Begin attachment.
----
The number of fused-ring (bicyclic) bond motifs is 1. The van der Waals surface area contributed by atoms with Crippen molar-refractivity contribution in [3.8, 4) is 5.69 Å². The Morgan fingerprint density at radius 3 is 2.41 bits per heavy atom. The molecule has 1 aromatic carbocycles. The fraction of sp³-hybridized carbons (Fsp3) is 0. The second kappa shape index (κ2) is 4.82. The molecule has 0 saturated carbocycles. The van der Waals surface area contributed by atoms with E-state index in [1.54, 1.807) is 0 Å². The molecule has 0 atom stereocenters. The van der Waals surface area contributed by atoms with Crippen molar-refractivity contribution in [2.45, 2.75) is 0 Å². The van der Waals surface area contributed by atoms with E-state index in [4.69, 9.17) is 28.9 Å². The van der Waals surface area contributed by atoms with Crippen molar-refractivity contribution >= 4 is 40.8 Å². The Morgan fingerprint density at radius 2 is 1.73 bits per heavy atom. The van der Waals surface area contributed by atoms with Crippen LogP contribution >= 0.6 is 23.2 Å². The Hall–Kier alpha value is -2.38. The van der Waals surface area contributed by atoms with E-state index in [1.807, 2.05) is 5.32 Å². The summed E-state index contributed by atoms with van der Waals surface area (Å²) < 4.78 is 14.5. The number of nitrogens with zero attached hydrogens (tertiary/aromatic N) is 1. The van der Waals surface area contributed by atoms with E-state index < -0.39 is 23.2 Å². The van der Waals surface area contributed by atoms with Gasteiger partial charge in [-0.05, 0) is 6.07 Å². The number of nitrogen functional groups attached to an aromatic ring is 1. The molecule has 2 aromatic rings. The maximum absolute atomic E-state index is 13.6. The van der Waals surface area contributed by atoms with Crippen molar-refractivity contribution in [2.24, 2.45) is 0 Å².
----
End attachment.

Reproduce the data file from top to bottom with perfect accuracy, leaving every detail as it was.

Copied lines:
The number of fused-ring (bicyclic) bond motifs is 1. The van der Waals surface area contributed by atoms with Crippen molar-refractivity contribution in [3.8, 4) is 5.69 Å². The Morgan fingerprint density at radius 3 is 2.41 bits per heavy atom. The molecule has 1 aromatic carbocycles. The fraction of sp³-hybridized carbons (Fsp3) is 0. The second kappa shape index (κ2) is 4.82. The molecule has 0 saturated carbocycles. The van der Waals surface area contributed by atoms with E-state index in [1.54, 1.807) is 0 Å². The molecule has 0 atom stereocenters. The van der Waals surface area contributed by atoms with Crippen molar-refractivity contribution in [2.45, 2.75) is 0 Å². The van der Waals surface area contributed by atoms with E-state index in [4.69, 9.17) is 28.9 Å². The van der Waals surface area contributed by atoms with Crippen molar-refractivity contribution >= 4 is 40.8 Å². The Morgan fingerprint density at radius 2 is 1.73 bits per heavy atom. The van der Waals surface area contributed by atoms with Crippen LogP contribution >= 0.6 is 23.2 Å². The Hall–Kier alpha value is -2.38. The van der Waals surface area contributed by atoms with E-state index in [1.807, 2.05) is 5.32 Å². The summed E-state index contributed by atoms with van der Waals surface area (Å²) < 4.78 is 14.5. The number of nitrogens with zero attached hydrogens (tertiary/aromatic N) is 1. The van der Waals surface area contributed by atoms with E-state index < -0.39 is 23.2 Å². The van der Waals surface area contributed by atoms with Gasteiger partial charge in [-0.05, 0) is 6.07 Å². The number of nitrogen functional groups attached to an aromatic ring is 1. The molecule has 2 aromatic rings. The maximum absolute atomic E-state index is 13.6. The van der Waals surface area contributed by atoms with Crippen molar-refractivity contribution in [2.24, 2.45) is 0 Å².